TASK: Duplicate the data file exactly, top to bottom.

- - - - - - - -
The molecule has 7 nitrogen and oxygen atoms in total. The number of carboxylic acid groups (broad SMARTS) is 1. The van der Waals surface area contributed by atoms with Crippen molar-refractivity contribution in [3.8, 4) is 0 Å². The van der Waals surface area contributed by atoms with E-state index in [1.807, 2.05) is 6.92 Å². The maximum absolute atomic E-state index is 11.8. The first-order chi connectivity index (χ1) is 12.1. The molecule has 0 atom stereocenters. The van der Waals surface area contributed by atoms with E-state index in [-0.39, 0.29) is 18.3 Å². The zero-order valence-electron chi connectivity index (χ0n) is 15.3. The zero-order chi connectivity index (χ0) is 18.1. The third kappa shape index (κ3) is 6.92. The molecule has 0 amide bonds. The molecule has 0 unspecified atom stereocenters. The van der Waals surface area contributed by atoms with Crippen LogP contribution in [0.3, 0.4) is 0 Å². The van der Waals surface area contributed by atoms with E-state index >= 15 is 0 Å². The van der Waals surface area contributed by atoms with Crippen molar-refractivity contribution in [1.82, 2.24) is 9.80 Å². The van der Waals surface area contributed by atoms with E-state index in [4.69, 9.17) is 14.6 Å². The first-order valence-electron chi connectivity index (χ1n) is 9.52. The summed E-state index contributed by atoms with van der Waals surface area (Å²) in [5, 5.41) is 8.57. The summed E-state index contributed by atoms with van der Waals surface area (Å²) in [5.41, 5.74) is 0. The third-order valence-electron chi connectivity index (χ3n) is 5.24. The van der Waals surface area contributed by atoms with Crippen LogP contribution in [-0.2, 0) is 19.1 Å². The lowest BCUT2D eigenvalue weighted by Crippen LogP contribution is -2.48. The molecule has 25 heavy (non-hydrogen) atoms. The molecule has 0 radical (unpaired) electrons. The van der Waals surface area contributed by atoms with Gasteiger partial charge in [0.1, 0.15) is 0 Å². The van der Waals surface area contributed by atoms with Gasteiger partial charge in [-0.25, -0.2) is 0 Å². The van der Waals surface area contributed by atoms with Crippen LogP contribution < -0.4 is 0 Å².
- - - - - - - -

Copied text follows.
The molecule has 7 nitrogen and oxygen atoms in total. The number of carboxylic acid groups (broad SMARTS) is 1. The van der Waals surface area contributed by atoms with Crippen molar-refractivity contribution in [3.8, 4) is 0 Å². The van der Waals surface area contributed by atoms with E-state index in [1.807, 2.05) is 6.92 Å². The maximum absolute atomic E-state index is 11.8. The first-order chi connectivity index (χ1) is 12.1. The molecule has 0 atom stereocenters. The van der Waals surface area contributed by atoms with E-state index in [-0.39, 0.29) is 18.3 Å². The zero-order valence-electron chi connectivity index (χ0n) is 15.3. The zero-order chi connectivity index (χ0) is 18.1. The third kappa shape index (κ3) is 6.92. The molecule has 0 amide bonds. The molecule has 0 unspecified atom stereocenters. The van der Waals surface area contributed by atoms with Crippen LogP contribution in [0.3, 0.4) is 0 Å². The van der Waals surface area contributed by atoms with E-state index >= 15 is 0 Å². The van der Waals surface area contributed by atoms with Crippen molar-refractivity contribution in [1.82, 2.24) is 9.80 Å². The van der Waals surface area contributed by atoms with E-state index in [4.69, 9.17) is 14.6 Å². The first-order valence-electron chi connectivity index (χ1n) is 9.52. The summed E-state index contributed by atoms with van der Waals surface area (Å²) in [5, 5.41) is 8.57. The summed E-state index contributed by atoms with van der Waals surface area (Å²) in [5.41, 5.74) is 0. The third-order valence-electron chi connectivity index (χ3n) is 5.24. The van der Waals surface area contributed by atoms with Crippen LogP contribution in [-0.2, 0) is 19.1 Å². The lowest BCUT2D eigenvalue weighted by Crippen LogP contribution is -2.48. The molecule has 25 heavy (non-hydrogen) atoms. The molecule has 0 radical (unpaired) electrons. The van der Waals surface area contributed by atoms with Gasteiger partial charge in [0.1, 0.15) is 0 Å². The van der Waals surface area contributed by atoms with Gasteiger partial charge in [-0.25, -0.2) is 0 Å². The van der Waals surface area contributed by atoms with Crippen LogP contribution < -0.4 is 0 Å².